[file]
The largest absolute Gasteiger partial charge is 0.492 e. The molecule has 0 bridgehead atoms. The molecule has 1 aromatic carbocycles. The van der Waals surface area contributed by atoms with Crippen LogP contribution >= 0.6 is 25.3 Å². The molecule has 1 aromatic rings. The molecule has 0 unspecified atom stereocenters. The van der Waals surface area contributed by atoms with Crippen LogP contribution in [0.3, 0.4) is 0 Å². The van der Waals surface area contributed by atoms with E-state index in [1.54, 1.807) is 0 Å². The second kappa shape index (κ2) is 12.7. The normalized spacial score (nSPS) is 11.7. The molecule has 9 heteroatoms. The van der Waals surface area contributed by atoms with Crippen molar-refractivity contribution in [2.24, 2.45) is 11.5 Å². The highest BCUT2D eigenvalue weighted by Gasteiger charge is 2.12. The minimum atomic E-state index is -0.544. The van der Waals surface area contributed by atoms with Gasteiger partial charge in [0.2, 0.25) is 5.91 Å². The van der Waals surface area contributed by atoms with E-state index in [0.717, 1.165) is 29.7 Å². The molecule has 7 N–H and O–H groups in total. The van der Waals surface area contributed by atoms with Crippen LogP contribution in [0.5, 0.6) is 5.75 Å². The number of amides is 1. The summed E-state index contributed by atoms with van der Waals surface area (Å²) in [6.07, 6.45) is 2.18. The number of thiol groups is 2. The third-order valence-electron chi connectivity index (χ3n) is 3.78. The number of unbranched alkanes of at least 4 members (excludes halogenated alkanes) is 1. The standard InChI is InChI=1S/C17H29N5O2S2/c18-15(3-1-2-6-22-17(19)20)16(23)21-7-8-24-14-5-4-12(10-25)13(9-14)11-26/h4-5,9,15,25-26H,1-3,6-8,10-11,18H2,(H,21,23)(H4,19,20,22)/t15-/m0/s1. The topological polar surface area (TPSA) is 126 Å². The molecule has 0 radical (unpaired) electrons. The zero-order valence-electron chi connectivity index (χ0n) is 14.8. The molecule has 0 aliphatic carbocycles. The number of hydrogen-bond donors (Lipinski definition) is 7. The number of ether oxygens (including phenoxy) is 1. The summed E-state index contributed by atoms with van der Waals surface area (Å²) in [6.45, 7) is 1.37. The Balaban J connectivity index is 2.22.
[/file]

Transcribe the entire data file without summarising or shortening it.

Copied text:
The largest absolute Gasteiger partial charge is 0.492 e. The molecule has 0 bridgehead atoms. The molecule has 1 aromatic carbocycles. The van der Waals surface area contributed by atoms with Crippen LogP contribution >= 0.6 is 25.3 Å². The molecule has 1 aromatic rings. The molecule has 0 unspecified atom stereocenters. The van der Waals surface area contributed by atoms with Crippen LogP contribution in [0.3, 0.4) is 0 Å². The van der Waals surface area contributed by atoms with E-state index in [1.54, 1.807) is 0 Å². The second kappa shape index (κ2) is 12.7. The normalized spacial score (nSPS) is 11.7. The molecule has 9 heteroatoms. The van der Waals surface area contributed by atoms with Crippen molar-refractivity contribution in [2.24, 2.45) is 11.5 Å². The highest BCUT2D eigenvalue weighted by Gasteiger charge is 2.12. The minimum atomic E-state index is -0.544. The van der Waals surface area contributed by atoms with Gasteiger partial charge in [0.2, 0.25) is 5.91 Å². The van der Waals surface area contributed by atoms with E-state index in [0.717, 1.165) is 29.7 Å². The molecule has 7 N–H and O–H groups in total. The van der Waals surface area contributed by atoms with Crippen LogP contribution in [0.5, 0.6) is 5.75 Å². The number of amides is 1. The summed E-state index contributed by atoms with van der Waals surface area (Å²) in [6.07, 6.45) is 2.18. The number of thiol groups is 2. The third-order valence-electron chi connectivity index (χ3n) is 3.78. The number of unbranched alkanes of at least 4 members (excludes halogenated alkanes) is 1. The standard InChI is InChI=1S/C17H29N5O2S2/c18-15(3-1-2-6-22-17(19)20)16(23)21-7-8-24-14-5-4-12(10-25)13(9-14)11-26/h4-5,9,15,25-26H,1-3,6-8,10-11,18H2,(H,21,23)(H4,19,20,22)/t15-/m0/s1. The topological polar surface area (TPSA) is 126 Å². The molecule has 0 radical (unpaired) electrons. The zero-order valence-electron chi connectivity index (χ0n) is 14.8. The molecule has 0 aliphatic carbocycles. The number of hydrogen-bond donors (Lipinski definition) is 7. The number of ether oxygens (including phenoxy) is 1. The summed E-state index contributed by atoms with van der Waals surface area (Å²) in [6.45, 7) is 1.37. The Balaban J connectivity index is 2.22.